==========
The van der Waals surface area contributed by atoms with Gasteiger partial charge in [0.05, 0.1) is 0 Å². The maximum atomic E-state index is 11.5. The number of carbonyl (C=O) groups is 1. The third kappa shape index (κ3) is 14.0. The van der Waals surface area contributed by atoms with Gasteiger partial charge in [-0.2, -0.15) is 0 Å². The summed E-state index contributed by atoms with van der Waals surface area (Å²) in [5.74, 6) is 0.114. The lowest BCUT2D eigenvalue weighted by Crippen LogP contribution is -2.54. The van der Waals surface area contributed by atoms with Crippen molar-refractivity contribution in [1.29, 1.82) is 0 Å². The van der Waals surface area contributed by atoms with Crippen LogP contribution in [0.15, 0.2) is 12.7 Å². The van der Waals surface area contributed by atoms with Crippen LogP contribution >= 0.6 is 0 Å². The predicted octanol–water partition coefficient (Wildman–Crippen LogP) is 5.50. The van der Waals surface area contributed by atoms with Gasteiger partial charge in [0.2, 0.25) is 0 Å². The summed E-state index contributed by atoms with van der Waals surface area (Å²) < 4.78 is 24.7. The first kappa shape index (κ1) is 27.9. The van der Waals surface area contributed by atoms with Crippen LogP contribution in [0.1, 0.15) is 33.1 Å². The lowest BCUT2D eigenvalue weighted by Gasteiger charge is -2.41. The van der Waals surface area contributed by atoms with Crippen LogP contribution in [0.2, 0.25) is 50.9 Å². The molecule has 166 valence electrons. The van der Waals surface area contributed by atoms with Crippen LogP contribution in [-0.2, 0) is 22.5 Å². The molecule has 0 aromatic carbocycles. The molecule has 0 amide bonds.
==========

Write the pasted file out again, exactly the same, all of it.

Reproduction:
The van der Waals surface area contributed by atoms with Gasteiger partial charge in [0.05, 0.1) is 0 Å². The maximum atomic E-state index is 11.5. The number of carbonyl (C=O) groups is 1. The third kappa shape index (κ3) is 14.0. The van der Waals surface area contributed by atoms with Gasteiger partial charge in [-0.2, -0.15) is 0 Å². The summed E-state index contributed by atoms with van der Waals surface area (Å²) in [5.74, 6) is 0.114. The lowest BCUT2D eigenvalue weighted by Crippen LogP contribution is -2.54. The van der Waals surface area contributed by atoms with Crippen molar-refractivity contribution in [1.29, 1.82) is 0 Å². The van der Waals surface area contributed by atoms with Crippen LogP contribution in [0.15, 0.2) is 12.7 Å². The van der Waals surface area contributed by atoms with Crippen LogP contribution >= 0.6 is 0 Å². The predicted octanol–water partition coefficient (Wildman–Crippen LogP) is 5.50. The van der Waals surface area contributed by atoms with Gasteiger partial charge in [0.2, 0.25) is 0 Å². The summed E-state index contributed by atoms with van der Waals surface area (Å²) < 4.78 is 24.7. The first kappa shape index (κ1) is 27.9. The van der Waals surface area contributed by atoms with Crippen LogP contribution in [0.1, 0.15) is 33.1 Å². The lowest BCUT2D eigenvalue weighted by Gasteiger charge is -2.41. The van der Waals surface area contributed by atoms with Crippen LogP contribution in [0.2, 0.25) is 50.9 Å². The molecule has 166 valence electrons. The van der Waals surface area contributed by atoms with Crippen LogP contribution in [-0.2, 0) is 22.5 Å². The molecule has 0 aromatic carbocycles. The molecule has 0 amide bonds.